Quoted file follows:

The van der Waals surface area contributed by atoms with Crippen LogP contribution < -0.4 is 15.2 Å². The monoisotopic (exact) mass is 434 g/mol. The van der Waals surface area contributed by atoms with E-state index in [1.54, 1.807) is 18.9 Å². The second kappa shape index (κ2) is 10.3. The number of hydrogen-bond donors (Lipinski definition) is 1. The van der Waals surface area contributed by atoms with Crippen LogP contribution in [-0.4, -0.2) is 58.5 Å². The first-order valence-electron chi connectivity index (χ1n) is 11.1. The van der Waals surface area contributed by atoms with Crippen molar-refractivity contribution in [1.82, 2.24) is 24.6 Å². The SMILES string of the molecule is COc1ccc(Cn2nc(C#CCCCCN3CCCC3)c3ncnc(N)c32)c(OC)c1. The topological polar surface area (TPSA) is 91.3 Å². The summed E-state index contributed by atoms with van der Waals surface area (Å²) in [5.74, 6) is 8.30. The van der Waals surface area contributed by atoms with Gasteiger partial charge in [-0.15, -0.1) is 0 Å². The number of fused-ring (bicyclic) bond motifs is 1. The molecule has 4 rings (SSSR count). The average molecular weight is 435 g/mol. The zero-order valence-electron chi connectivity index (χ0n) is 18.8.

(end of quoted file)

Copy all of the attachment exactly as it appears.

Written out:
The van der Waals surface area contributed by atoms with Crippen LogP contribution < -0.4 is 15.2 Å². The monoisotopic (exact) mass is 434 g/mol. The van der Waals surface area contributed by atoms with E-state index in [1.54, 1.807) is 18.9 Å². The second kappa shape index (κ2) is 10.3. The number of hydrogen-bond donors (Lipinski definition) is 1. The van der Waals surface area contributed by atoms with Crippen LogP contribution in [-0.4, -0.2) is 58.5 Å². The first-order valence-electron chi connectivity index (χ1n) is 11.1. The van der Waals surface area contributed by atoms with Crippen molar-refractivity contribution in [1.82, 2.24) is 24.6 Å². The SMILES string of the molecule is COc1ccc(Cn2nc(C#CCCCCN3CCCC3)c3ncnc(N)c32)c(OC)c1. The topological polar surface area (TPSA) is 91.3 Å². The summed E-state index contributed by atoms with van der Waals surface area (Å²) in [5.74, 6) is 8.30. The van der Waals surface area contributed by atoms with Gasteiger partial charge in [-0.15, -0.1) is 0 Å². The number of fused-ring (bicyclic) bond motifs is 1. The molecule has 4 rings (SSSR count). The average molecular weight is 435 g/mol. The zero-order valence-electron chi connectivity index (χ0n) is 18.8.